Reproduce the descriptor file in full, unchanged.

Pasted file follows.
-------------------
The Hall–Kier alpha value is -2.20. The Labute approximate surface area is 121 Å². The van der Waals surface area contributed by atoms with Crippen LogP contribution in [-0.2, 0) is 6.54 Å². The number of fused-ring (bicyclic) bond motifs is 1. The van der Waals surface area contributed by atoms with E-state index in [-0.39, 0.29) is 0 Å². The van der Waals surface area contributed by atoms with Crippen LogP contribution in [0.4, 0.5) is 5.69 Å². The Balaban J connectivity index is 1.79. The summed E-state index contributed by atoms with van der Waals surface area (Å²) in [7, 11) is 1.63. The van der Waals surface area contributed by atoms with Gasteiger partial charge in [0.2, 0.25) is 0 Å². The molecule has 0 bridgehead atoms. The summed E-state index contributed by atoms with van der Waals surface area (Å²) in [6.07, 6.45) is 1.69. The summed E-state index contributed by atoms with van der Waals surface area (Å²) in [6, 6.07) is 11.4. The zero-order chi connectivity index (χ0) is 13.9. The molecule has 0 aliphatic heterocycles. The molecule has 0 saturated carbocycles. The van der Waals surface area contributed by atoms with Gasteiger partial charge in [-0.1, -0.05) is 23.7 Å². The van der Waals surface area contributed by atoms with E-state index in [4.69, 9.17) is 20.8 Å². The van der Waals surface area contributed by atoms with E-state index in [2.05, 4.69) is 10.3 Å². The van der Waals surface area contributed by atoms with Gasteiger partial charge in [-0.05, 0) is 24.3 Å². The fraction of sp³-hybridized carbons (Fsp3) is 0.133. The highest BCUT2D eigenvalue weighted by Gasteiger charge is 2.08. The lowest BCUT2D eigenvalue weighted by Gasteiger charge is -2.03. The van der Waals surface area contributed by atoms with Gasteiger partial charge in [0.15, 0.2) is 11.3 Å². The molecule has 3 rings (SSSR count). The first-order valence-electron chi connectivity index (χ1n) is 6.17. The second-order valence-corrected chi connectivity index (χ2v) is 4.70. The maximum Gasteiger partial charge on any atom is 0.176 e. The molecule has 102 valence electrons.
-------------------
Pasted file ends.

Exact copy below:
The Hall–Kier alpha value is -2.20. The Labute approximate surface area is 121 Å². The van der Waals surface area contributed by atoms with Crippen LogP contribution in [-0.2, 0) is 6.54 Å². The number of fused-ring (bicyclic) bond motifs is 1. The van der Waals surface area contributed by atoms with E-state index in [-0.39, 0.29) is 0 Å². The van der Waals surface area contributed by atoms with Crippen LogP contribution in [0.4, 0.5) is 5.69 Å². The Balaban J connectivity index is 1.79. The summed E-state index contributed by atoms with van der Waals surface area (Å²) in [7, 11) is 1.63. The van der Waals surface area contributed by atoms with Gasteiger partial charge in [0.2, 0.25) is 0 Å². The molecule has 0 bridgehead atoms. The summed E-state index contributed by atoms with van der Waals surface area (Å²) in [6.07, 6.45) is 1.69. The summed E-state index contributed by atoms with van der Waals surface area (Å²) in [6, 6.07) is 11.4. The zero-order chi connectivity index (χ0) is 13.9. The molecule has 0 aliphatic heterocycles. The molecule has 0 saturated carbocycles. The van der Waals surface area contributed by atoms with Gasteiger partial charge in [-0.1, -0.05) is 23.7 Å². The van der Waals surface area contributed by atoms with E-state index in [4.69, 9.17) is 20.8 Å². The van der Waals surface area contributed by atoms with E-state index in [2.05, 4.69) is 10.3 Å². The van der Waals surface area contributed by atoms with Gasteiger partial charge in [-0.05, 0) is 24.3 Å². The fraction of sp³-hybridized carbons (Fsp3) is 0.133. The highest BCUT2D eigenvalue weighted by Gasteiger charge is 2.08. The lowest BCUT2D eigenvalue weighted by Gasteiger charge is -2.03. The van der Waals surface area contributed by atoms with Gasteiger partial charge in [0.15, 0.2) is 11.3 Å². The molecule has 3 rings (SSSR count). The first-order valence-electron chi connectivity index (χ1n) is 6.17. The second-order valence-corrected chi connectivity index (χ2v) is 4.70. The maximum Gasteiger partial charge on any atom is 0.176 e. The molecule has 102 valence electrons.